Like a human Rolodex, Monge mentally cycles through the 10,000 people she works with under the roof of the museum, all ranging in age, ethnicity and general put-togetherness. Some have spines; others don’t. The vast majority are dead. Pearce is one of those, and super-famous. “Oh yes, we have Pearce,” Monge says. “He was executed. He was a cannibal.”

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Going Native At The Penn Museum’s Cafe

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Have you ever eaten at – or even seen — a restaurant specializing in Native American foods in the Philly area? No, I haven’t either, and I have to admit that until this moment, it never occurred to me to miss it. But from now until April 6, the Penn Museum is running Native American lunch specials in its Pepper Mill Café to coincide with its temporary exhibition, Native American Voices: The People—Here and Now.

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A Night by the Nile With Yelp Philadelphia

Calling all ghouls and undead foodies: it’s time to party. Yelp Philadelphia is hosting a Halloween party on Wednesday, October 31st, from 8 to 10p.m. at the mummy-tastic Penn Museum.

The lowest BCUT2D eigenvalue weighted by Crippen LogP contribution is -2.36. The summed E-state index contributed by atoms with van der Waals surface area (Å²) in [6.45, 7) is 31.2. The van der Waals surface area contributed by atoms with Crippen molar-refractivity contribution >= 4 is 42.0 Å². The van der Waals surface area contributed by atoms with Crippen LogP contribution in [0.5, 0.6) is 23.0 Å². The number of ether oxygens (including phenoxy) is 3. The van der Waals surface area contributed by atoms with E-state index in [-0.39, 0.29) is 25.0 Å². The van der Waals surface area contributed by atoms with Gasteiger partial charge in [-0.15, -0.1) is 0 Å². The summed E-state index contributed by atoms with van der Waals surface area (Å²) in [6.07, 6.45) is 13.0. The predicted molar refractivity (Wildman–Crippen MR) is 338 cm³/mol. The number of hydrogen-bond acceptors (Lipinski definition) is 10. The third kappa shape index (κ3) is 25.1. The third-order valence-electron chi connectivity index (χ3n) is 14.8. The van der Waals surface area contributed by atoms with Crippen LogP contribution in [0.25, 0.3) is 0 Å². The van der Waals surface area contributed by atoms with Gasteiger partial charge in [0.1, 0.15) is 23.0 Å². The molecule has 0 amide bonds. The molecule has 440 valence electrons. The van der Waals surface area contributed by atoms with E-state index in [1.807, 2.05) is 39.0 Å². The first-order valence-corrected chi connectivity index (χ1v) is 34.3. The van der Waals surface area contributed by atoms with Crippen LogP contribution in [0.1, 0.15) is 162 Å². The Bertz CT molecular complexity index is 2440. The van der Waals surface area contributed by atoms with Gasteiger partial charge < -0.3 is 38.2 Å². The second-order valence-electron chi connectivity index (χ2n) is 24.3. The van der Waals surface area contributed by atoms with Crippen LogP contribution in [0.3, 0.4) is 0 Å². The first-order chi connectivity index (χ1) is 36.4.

The party, appropriately named Yelp’s Night by the Nile, will feature a guided tour of the museum’s mummy exhibition, a talk with a conservator about the mummification process, and personal time with a real, (not) live mummy. Of course there will be food and drink complimentary of local restaurants and vendors as well as a DJ and photo booth.

Admission into the party is free though a $10 donation to Alex’s Lemonade Stand is encouraged; all you have to do is RSVP through Yelp Events.

Tonight: Drinking Tequila With The Mayans

You know what’s awesome? Turning what is suposed to be an educational and enlightening experience into an excuse to get drunk at the museum. The problem is, short of hip flasks or cleverly concealed pony kegs, getting tipsy and then licking the exhibits is not often an easy proposition.

So isn’t it nice that the good people at the Penn Museum have made it simple for you by offering a Patron tequila tasting tonight right on the grounds? For $30 ($25 for members), you’ll get access to the Lords of Tequila event, which includes a cocktail out in the Warden Garden, followed by a “tutored tequila tasting” which will “explore the history and tradition of Patrón’s signature brand along with special Maya-themed appetizers”–in addition to getting you a little bit lubed up in anticipation of heading deeper into the museum to experience all the End Times weirdness explored in the Maya 2012: Lords of Time exhibit.